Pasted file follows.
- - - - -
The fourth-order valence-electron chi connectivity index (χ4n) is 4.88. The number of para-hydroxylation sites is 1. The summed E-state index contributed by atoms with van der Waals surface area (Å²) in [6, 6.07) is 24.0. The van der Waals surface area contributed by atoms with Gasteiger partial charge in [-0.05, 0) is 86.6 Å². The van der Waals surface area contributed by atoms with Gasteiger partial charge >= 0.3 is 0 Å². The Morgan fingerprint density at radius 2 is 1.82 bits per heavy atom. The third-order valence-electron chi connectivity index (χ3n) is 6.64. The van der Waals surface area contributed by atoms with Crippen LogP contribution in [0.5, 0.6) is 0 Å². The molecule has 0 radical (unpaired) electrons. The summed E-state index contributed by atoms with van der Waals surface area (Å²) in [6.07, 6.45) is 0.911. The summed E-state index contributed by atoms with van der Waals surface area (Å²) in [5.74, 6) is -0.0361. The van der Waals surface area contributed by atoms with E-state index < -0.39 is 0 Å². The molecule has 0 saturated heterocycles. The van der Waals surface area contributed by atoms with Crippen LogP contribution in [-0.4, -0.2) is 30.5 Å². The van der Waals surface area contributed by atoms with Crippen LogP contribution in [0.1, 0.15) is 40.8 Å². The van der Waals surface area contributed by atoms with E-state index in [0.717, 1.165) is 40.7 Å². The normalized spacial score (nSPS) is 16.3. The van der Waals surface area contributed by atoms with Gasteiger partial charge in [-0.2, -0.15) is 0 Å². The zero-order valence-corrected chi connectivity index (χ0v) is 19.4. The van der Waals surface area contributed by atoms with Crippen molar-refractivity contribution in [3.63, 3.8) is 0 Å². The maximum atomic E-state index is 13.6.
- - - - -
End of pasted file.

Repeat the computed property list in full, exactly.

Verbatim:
The fourth-order valence-electron chi connectivity index (χ4n) is 4.88. The number of para-hydroxylation sites is 1. The summed E-state index contributed by atoms with van der Waals surface area (Å²) in [6, 6.07) is 24.0. The van der Waals surface area contributed by atoms with Gasteiger partial charge in [-0.05, 0) is 86.6 Å². The van der Waals surface area contributed by atoms with Gasteiger partial charge >= 0.3 is 0 Å². The Morgan fingerprint density at radius 2 is 1.82 bits per heavy atom. The third-order valence-electron chi connectivity index (χ3n) is 6.64. The van der Waals surface area contributed by atoms with Crippen LogP contribution in [0.5, 0.6) is 0 Å². The molecule has 0 radical (unpaired) electrons. The summed E-state index contributed by atoms with van der Waals surface area (Å²) in [6.07, 6.45) is 0.911. The summed E-state index contributed by atoms with van der Waals surface area (Å²) in [5.74, 6) is -0.0361. The van der Waals surface area contributed by atoms with E-state index < -0.39 is 0 Å². The molecule has 0 saturated heterocycles. The van der Waals surface area contributed by atoms with Crippen LogP contribution in [-0.4, -0.2) is 30.5 Å². The van der Waals surface area contributed by atoms with Crippen LogP contribution in [0.1, 0.15) is 40.8 Å². The van der Waals surface area contributed by atoms with E-state index in [0.717, 1.165) is 40.7 Å². The normalized spacial score (nSPS) is 16.3. The van der Waals surface area contributed by atoms with Gasteiger partial charge in [-0.2, -0.15) is 0 Å². The zero-order valence-corrected chi connectivity index (χ0v) is 19.4. The van der Waals surface area contributed by atoms with Crippen molar-refractivity contribution in [3.63, 3.8) is 0 Å². The maximum atomic E-state index is 13.6.